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January 21, 2015

Dear Member of Congress:

As leading U.S. environmental and science organizations, we write to express our strong opposition to “fast track” trade promotion authority and to urge you to oppose any legislation that would limit the ability of Congress to ensure that trade pacts deliver benefits for communities, workers, public health, and the environment.

Fast track empowers the president to send already-signed trade agreements to Congress for straight up or down votes with limited debate and no amendments. Fast track was originally designed in the 1970s when trade agreements focused on traditional trade issues such as cutting tariffs and lifting quotas. Today’s trade agreements, however, are about much more than tariffs and quotas and have significant implications for our environment, public health, and global climate.

Under negotiation in the Trans-Pacific Partnership (TPP) and the Transatlantic Trade and Investment Partnership (TTIP), for example, are rules that would grant foreign corporations the right to sue governments, in private tribunals, over environmental, public health, and other laws and policies that corporations allege reduce the value of their investment; rules that would require the United States Department of Energy to automatically approve exports of liquefied natural gas to countries in the pacts with no analysis to determine whether exporting natural gas is in the public interest; and a system for “harmonizing” regulations that could significantly weaken public health and environmental protections by offering new opportunities for foreign governments and corporations to intervene early on in our rule-making process.

This new, expansive, model of trade requires a more inclusive and open process to set the terms of how such pacts are negotiated, approved, and implemented. The old fast track is simply not appropriate given the scope and subject matter covered by today’s pacts. Moreover, we believe it is particularly inappropriate to give fast track authority to agreements that are both far along in the negotiation process and that have been negotiated with an astonishing lack of transparency.

U.S. involvement in trade negotiations should be guided by democracy, transparency, political accountability and must lead to a ‘race to the top’ that provides real protections for communities, workers, and the environment. A new model of trade that delivers benefits for most Americans, promotes broadly shared prosperity, and safeguards the environment and public health is possible. To achieve such goals, however, fast track must be replaced with a new system for negotiating and implementing trade agreements that includes a Congressional role in selecting appropriate trading partners; the publishing of government submissions and composite texts during the negotiations; Congressional certification that trade goals have been met before trade negotiations can conclude; and Congressional authorization for the executive branch to sign and enter into trade agreements.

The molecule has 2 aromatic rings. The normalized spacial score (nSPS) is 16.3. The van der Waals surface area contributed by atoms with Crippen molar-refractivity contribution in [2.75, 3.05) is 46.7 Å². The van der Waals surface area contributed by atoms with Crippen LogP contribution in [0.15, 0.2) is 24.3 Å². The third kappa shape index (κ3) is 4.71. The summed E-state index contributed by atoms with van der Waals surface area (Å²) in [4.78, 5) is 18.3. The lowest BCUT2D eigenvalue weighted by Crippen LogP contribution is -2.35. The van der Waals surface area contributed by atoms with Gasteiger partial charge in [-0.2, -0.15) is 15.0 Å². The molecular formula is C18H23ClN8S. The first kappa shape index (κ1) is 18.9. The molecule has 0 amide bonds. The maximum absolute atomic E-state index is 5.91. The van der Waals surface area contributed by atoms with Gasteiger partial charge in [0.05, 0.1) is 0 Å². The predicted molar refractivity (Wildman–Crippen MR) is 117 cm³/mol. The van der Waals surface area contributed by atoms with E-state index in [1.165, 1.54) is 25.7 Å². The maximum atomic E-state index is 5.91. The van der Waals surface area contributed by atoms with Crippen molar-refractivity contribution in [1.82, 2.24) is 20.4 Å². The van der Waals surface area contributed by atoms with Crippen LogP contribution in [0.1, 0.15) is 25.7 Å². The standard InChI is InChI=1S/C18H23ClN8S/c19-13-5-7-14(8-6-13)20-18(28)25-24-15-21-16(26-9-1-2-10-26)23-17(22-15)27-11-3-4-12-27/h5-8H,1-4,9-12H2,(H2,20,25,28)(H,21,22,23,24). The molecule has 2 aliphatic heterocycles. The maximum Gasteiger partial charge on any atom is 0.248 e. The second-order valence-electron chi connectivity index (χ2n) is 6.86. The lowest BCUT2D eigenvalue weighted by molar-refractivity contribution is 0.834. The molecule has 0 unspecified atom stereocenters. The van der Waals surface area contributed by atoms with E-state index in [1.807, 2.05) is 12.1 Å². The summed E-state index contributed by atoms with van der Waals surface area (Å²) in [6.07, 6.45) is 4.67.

We once again urge you to oppose fast track legislation and replace the outdated fast track procedures with a new trade negotiating and approval process that would help deliver trade agreements that could benefit workers, communities, public health, and the environment.

Sincerely,
350.org
Athens County (OH) Fracking Action Network
Berks Gas Truth
Catskill Mountainkeeper
Catskill Citizens for Safe Energy
Center for Biological Diversity
Center for International Environmental Law
Chesapeake Climate Action Network
Clean Economy Coalition of the Coastal Bend
Clean Water Action
Delaware Riverkeeper Network
Defenders of Wildlife
Earthjustice
Earthworks
Energy Action Coalition
Environmental Action
Environmental Health Coalition
Environmental Investigation Agency
Food & Water Watch
Friends of the Earth
Friends of Merrymeeting Bay
Greenpeace USA
Institute for Agriculture and Trade Policy
Institute for Policy Studies, Climate Policy Program
League of Conservation Voters
Natural Resources Defense Council
Oil Change International
Olympic Climate Action
Partnership for Policy Integrity
People Demanding Action
PODER (People Organized in Defense of Earth and her Resources)
Progressive Democrats of America
Progressive Democrats of America Maryland
Rainforest Action Network
Safe Climate Campaign
Sierra Club
Southern Oregon Climate Action Now
SustainUS
The SEED Coalition
The Texas Drought Project
Union of Concerned Scientists, Center for
Science and Democracy
U.S. Climate Plan
Washington Environmental Council
Wild Earth Guardians